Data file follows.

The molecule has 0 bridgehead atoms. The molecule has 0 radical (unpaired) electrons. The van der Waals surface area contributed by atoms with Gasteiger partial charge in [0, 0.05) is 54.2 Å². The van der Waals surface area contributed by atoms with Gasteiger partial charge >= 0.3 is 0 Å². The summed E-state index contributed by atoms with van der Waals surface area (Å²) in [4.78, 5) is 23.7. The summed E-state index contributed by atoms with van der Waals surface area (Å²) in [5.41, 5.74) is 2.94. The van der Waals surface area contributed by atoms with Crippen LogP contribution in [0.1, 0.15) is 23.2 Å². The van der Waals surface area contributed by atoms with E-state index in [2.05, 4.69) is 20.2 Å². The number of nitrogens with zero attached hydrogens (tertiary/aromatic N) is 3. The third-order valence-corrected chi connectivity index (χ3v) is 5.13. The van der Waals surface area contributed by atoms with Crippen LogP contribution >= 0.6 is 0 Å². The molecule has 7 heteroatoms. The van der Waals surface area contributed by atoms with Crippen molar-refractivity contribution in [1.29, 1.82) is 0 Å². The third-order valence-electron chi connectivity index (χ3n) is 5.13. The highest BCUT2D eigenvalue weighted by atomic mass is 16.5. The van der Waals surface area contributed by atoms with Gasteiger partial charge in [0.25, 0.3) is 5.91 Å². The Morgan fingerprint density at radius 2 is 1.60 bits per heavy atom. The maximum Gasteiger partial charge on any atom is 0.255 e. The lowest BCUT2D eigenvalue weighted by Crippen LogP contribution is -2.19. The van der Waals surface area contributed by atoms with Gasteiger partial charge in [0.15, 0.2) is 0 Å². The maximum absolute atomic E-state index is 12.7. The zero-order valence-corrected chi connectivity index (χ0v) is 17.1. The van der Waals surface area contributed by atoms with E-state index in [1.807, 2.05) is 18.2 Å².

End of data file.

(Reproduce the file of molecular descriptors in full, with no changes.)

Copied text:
The molecule has 0 bridgehead atoms. The molecule has 0 radical (unpaired) electrons. The van der Waals surface area contributed by atoms with Gasteiger partial charge in [0, 0.05) is 54.2 Å². The van der Waals surface area contributed by atoms with Gasteiger partial charge >= 0.3 is 0 Å². The summed E-state index contributed by atoms with van der Waals surface area (Å²) in [4.78, 5) is 23.7. The summed E-state index contributed by atoms with van der Waals surface area (Å²) in [5.41, 5.74) is 2.94. The van der Waals surface area contributed by atoms with Crippen LogP contribution in [0.1, 0.15) is 23.2 Å². The van der Waals surface area contributed by atoms with E-state index in [2.05, 4.69) is 20.2 Å². The number of nitrogens with zero attached hydrogens (tertiary/aromatic N) is 3. The third-order valence-corrected chi connectivity index (χ3v) is 5.13. The van der Waals surface area contributed by atoms with Crippen LogP contribution >= 0.6 is 0 Å². The molecule has 7 heteroatoms. The van der Waals surface area contributed by atoms with Crippen molar-refractivity contribution in [1.29, 1.82) is 0 Å². The third-order valence-electron chi connectivity index (χ3n) is 5.13. The highest BCUT2D eigenvalue weighted by atomic mass is 16.5. The van der Waals surface area contributed by atoms with Gasteiger partial charge in [0.25, 0.3) is 5.91 Å². The Morgan fingerprint density at radius 2 is 1.60 bits per heavy atom. The maximum Gasteiger partial charge on any atom is 0.255 e. The lowest BCUT2D eigenvalue weighted by Crippen LogP contribution is -2.19. The van der Waals surface area contributed by atoms with Gasteiger partial charge in [0.15, 0.2) is 0 Å². The maximum absolute atomic E-state index is 12.7. The zero-order valence-corrected chi connectivity index (χ0v) is 17.1. The van der Waals surface area contributed by atoms with E-state index in [1.807, 2.05) is 18.2 Å².